"Energy Flash" mastermind Joey Beltram

“Energy Flash” mastermind Joey Beltram

LCD Soundsystem’s success was so close to total, that before it went supernova, Murphy decided to the pull the plug with a bang in two final brilliant shows at Madison Square Garden in 2011. New York Times rock critic Jon Caramanica couldn’t help celebrating with a relatively tone deaf review that spliced in The Strokes and the misguided notion that they were due for a comeback as Murphy decided to “retire.” But Murphy was only plotting his next move while refocusing on the other artists under his charge at DFA: The Juan MacLean, Black Van, Holy Ghost!, among others. At the same time, a genuine underground dance scene was hitting a self-sustaining stride. As millennials flocked to New York City, buffeted by the letdowns of two wars and Wall Street greed, they started finding the joy of grooves in the likes of Jacques Renault and California transplant and ex-!!! bassist Justin Vandervolgen, whose “Clapping Song” is a perfect distillation of EDM and disco into something thoroughly fresh and new.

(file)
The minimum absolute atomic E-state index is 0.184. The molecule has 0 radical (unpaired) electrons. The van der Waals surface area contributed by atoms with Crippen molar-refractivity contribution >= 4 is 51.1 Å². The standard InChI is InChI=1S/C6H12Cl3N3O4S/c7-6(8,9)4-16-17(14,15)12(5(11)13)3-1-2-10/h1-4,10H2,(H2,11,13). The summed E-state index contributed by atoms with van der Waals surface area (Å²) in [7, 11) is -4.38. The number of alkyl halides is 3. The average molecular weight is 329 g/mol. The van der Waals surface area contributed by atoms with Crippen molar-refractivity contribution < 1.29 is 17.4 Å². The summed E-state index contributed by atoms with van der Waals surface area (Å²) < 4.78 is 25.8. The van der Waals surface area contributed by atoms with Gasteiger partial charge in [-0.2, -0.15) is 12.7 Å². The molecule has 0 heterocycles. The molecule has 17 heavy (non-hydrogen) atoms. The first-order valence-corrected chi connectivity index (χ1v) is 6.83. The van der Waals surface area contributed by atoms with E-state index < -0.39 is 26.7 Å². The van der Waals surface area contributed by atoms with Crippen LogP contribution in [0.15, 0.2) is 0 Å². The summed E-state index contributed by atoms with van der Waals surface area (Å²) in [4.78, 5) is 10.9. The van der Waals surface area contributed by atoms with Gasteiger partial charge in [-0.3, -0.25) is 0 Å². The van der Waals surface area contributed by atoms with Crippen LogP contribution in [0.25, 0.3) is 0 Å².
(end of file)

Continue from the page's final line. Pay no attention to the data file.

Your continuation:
With all the bellyaches about France during the Iraq War following 9/11, “freedom fries” were no match for the influence of Daft Punk. But the Gallic robots were simply reminding Americans of their own heritage, one that the new generation is increasingly proud of. And in the greatest of all ironies, lovers of freedom have missed one very important historical grace note. The word “disco” stems from “discotheque,” the French term for underground record playing parties by the French Resistance during World War II, when the Nazis occupied France and forbade American jazz, bebop and the jitterbug. That’s the spirit of dance music circa 2012 in a nutshell.

 

Download: Feel 10 – NYC: Escape to New York, at 160kbps

 

LCD Soundsystem play their final weekend in NYC

LCD Soundsystem play their final weekend in NYC